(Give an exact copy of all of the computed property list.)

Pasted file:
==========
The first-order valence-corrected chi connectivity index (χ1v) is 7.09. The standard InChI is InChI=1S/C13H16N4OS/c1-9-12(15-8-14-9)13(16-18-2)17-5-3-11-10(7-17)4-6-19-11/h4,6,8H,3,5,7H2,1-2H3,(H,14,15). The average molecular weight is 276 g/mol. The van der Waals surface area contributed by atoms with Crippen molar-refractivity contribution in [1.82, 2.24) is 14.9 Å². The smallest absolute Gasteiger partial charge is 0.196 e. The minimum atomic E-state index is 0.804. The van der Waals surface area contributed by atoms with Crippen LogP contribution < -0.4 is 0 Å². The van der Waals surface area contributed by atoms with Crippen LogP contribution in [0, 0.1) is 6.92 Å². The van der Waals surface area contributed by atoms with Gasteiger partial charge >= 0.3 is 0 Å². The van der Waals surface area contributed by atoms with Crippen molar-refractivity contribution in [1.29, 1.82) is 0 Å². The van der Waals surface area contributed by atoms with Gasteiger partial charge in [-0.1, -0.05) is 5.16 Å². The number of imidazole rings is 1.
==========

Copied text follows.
The first-order valence-corrected chi connectivity index (χ1v) is 7.09. The standard InChI is InChI=1S/C13H16N4OS/c1-9-12(15-8-14-9)13(16-18-2)17-5-3-11-10(7-17)4-6-19-11/h4,6,8H,3,5,7H2,1-2H3,(H,14,15). The average molecular weight is 276 g/mol. The van der Waals surface area contributed by atoms with Crippen molar-refractivity contribution in [1.82, 2.24) is 14.9 Å². The smallest absolute Gasteiger partial charge is 0.196 e. The minimum atomic E-state index is 0.804. The van der Waals surface area contributed by atoms with Crippen LogP contribution < -0.4 is 0 Å². The van der Waals surface area contributed by atoms with Crippen LogP contribution in [0, 0.1) is 6.92 Å². The van der Waals surface area contributed by atoms with Gasteiger partial charge >= 0.3 is 0 Å². The van der Waals surface area contributed by atoms with Crippen molar-refractivity contribution in [1.29, 1.82) is 0 Å². The van der Waals surface area contributed by atoms with Gasteiger partial charge in [-0.1, -0.05) is 5.16 Å². The number of imidazole rings is 1.